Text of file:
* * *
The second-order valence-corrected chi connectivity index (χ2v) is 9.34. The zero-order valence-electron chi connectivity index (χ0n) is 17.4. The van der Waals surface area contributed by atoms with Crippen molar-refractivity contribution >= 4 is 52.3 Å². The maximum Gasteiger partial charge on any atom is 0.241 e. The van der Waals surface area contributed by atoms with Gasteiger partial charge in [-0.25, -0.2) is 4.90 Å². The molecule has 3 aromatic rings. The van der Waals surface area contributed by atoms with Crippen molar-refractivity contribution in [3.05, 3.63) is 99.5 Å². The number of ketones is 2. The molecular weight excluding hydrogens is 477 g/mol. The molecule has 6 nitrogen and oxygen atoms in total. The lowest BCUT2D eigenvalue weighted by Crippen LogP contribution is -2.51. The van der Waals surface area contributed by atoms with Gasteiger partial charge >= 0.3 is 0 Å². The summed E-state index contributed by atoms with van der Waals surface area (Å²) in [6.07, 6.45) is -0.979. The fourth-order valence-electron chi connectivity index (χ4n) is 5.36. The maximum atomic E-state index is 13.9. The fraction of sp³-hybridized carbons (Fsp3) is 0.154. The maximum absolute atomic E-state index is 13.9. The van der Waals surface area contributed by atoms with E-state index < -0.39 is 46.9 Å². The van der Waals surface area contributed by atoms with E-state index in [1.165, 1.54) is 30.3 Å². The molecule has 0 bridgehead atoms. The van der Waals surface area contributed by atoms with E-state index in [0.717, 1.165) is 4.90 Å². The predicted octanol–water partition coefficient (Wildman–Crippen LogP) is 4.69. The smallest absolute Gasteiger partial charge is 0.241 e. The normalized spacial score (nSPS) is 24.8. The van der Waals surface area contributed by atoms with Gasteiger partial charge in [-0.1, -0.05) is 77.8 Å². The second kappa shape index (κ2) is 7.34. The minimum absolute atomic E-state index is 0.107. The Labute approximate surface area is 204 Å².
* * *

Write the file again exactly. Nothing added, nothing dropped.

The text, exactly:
The second-order valence-corrected chi connectivity index (χ2v) is 9.34. The zero-order valence-electron chi connectivity index (χ0n) is 17.4. The van der Waals surface area contributed by atoms with Crippen molar-refractivity contribution >= 4 is 52.3 Å². The maximum Gasteiger partial charge on any atom is 0.241 e. The van der Waals surface area contributed by atoms with Gasteiger partial charge in [-0.25, -0.2) is 4.90 Å². The molecule has 3 aromatic rings. The van der Waals surface area contributed by atoms with Crippen molar-refractivity contribution in [3.05, 3.63) is 99.5 Å². The number of ketones is 2. The molecular weight excluding hydrogens is 477 g/mol. The molecule has 6 nitrogen and oxygen atoms in total. The lowest BCUT2D eigenvalue weighted by Crippen LogP contribution is -2.51. The van der Waals surface area contributed by atoms with Gasteiger partial charge >= 0.3 is 0 Å². The summed E-state index contributed by atoms with van der Waals surface area (Å²) in [6.07, 6.45) is -0.979. The fourth-order valence-electron chi connectivity index (χ4n) is 5.36. The maximum atomic E-state index is 13.9. The fraction of sp³-hybridized carbons (Fsp3) is 0.154. The maximum absolute atomic E-state index is 13.9. The van der Waals surface area contributed by atoms with E-state index < -0.39 is 46.9 Å². The van der Waals surface area contributed by atoms with E-state index in [1.165, 1.54) is 30.3 Å². The molecule has 0 bridgehead atoms. The van der Waals surface area contributed by atoms with E-state index in [0.717, 1.165) is 4.90 Å². The predicted octanol–water partition coefficient (Wildman–Crippen LogP) is 4.69. The smallest absolute Gasteiger partial charge is 0.241 e. The normalized spacial score (nSPS) is 24.8. The van der Waals surface area contributed by atoms with Gasteiger partial charge in [-0.1, -0.05) is 77.8 Å². The second kappa shape index (κ2) is 7.34. The minimum absolute atomic E-state index is 0.107. The Labute approximate surface area is 204 Å².